United States government security breaches

From Wikipedia, the free encyclopedia
Jump to: navigation, search

This page is a timeline of published security lapses in the United States government. These lapses are frequently referenced in congressional and non-governmental oversight. This article does not attempt to capture security vulnerabilities.



The 33 convicted members of the Duquesne spy ring (FBI print)
Main article: Duquesne Spy Ring
  • June 1941 - Fritz Joubert Duquesne (also known as "The man who killed Kitchener") was arrested by the Federal Bureau of Investigation (FBI) with two associates, on charges of relaying secret information on Allied weaponry and shipping movements to Nazi Germany. On January 2, 1942, 33 members of the Duquesne Spy Ring, the largest espionage ring conviction in the history of the United States, were sentenced to serve a total of over 300 years in prison. William G. Sebold, a double agent, was instrumental to the capture and conviction. One German spymaster later commented that the ring’s roundup delivered ‘the death blow’ to their espionage efforts in the United States. The 1945 film The House on 92nd Street was a thinly disguised version of the uncovering of this spy ring.


  • 1951 - Theodore Hall was interviewed by the FBI for handing atomic weapons secrets to the Soviet Union. He was not prosecuted, but later admitted to giving secrets to the Soviet Union.


  • January 1977 - Christopher John Boyce (born February 16, 1953) was convicted of spying against the United States for the Soviet Union. He was arrested in January 1977 for selling U.S. spy satellite secrets to the Soviet Union. Boyce was convicted in April of espionage and sentenced to 40 years in prison at the federal penitentiary in Lompoc, California. On January 21, 1980, Boyce escaped from Lompoc. While a fugitive, Boyce carried out 17 bank robberies in Idaho and Washington state. Boyce did not believe he could live as a fugitive forever and began to study aviation in an attempt to flee to the Soviet Union, where he would accept a commission as an officer in the Soviet Armed Forces. On August 28, 1981, Boyce was arrested while eating in his car outside "The Pit Stop," a drive-in restaurant in Port Angeles, WA.


  • October 1980 - David Henry Barnett, a retired CIA officer pleaded guilty to espionage charges, admitting that he had sold CIA secrets to the Soviets. He was sentenced to 18 years’ imprisonment and was paroled in 1990. He died on November 19, 1993.
  • August 1988 - Clyde Lee Conrad, a member of the United States military was arrested for selling NATO defense plans to Hungary from 1974 to 1988. He was convicted by a German court of treason and espionage in 1990 and died in prison.


  • February 1991 - Charles Lee Francis Anzalone, a Corporal in the United States Marines, was arrested for attempted espionage after passing documents and a security badge to an FBI agent posing as a KGB intelligence officer. He was convicted in May and sentenced to 15 years in prison for this and other charges.[1]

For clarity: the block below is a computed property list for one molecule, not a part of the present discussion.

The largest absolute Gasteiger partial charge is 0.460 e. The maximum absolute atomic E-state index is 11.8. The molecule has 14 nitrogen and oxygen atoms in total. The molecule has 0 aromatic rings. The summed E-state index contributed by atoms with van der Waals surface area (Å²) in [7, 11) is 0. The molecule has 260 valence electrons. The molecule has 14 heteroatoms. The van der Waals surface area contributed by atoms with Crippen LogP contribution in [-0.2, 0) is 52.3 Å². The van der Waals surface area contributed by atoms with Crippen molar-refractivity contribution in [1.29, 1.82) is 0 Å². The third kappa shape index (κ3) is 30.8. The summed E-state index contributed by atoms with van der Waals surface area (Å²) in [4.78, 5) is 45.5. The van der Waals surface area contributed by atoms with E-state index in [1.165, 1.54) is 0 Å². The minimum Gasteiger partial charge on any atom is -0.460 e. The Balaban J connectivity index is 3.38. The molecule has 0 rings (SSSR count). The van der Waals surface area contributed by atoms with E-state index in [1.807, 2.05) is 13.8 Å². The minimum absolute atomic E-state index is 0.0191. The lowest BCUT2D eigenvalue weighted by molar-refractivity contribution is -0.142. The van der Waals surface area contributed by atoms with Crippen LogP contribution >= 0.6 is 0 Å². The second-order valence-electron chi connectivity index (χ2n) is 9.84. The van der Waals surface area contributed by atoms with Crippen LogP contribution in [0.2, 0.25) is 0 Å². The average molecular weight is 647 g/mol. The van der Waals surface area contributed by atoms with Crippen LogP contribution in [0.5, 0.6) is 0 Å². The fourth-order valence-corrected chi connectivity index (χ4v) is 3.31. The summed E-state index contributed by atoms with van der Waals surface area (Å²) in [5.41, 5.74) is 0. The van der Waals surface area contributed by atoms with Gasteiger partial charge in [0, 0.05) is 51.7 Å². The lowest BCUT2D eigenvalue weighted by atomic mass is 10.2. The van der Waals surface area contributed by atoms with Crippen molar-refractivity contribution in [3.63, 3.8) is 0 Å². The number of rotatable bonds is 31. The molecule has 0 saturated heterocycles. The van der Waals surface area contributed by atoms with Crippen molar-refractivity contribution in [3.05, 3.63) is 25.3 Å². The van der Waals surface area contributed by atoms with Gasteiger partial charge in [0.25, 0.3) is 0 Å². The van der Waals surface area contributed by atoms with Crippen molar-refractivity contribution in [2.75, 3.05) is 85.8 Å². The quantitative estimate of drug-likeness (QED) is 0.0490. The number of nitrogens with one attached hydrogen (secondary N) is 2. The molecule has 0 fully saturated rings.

• April 1991 - Jeffrey Carney was arrested for providing classified documents to the East German government between 1982 and 1984, while stationed in Berlin with the United States Air Force. He deserted and defected to East Germany in 1985. He pleaded guilty to espionage, conspiracy, and desertion and was sentenced to 38 years in prison, but was released after 11 years.[1]
  • March 1991 - Albert T. Sombolay was arrested and admitted to providing military information regarding the Desert Shield deployment, military identification cards, and chemical weapons equipment to Jordan, while he was stationed in Germany. He was a naturalized U.S. citizen born in Zaire. He was sentenced to 34 years of hard labor.[1]
  • August 1993 - Geneva Jones was indicted for theft of government property and transmission of defense information to unauthorized persons. While a secretary in with the State Department, she passed classified documents to a West African journalist friend Dominic Ntube, who then passed some of them to Liberian rebels. In 1994, she pled guilty to 21 counts of theft and 2 counts of unlawful communication of national defense information. She was sentenced to 37 months in prison.[1]
  • May 1993 - Steven John Lalas was charged with passing sensitive military information to Greece between 1991 and 1993 while working for the State Department. He passed hundreds of highly classified documents between 1991 and 1993. He was of Greek descent, but was born in the United States. In June, he pleaded guilty to conspiracy to commit espionage and was sentenced to 14 years in prison.[1]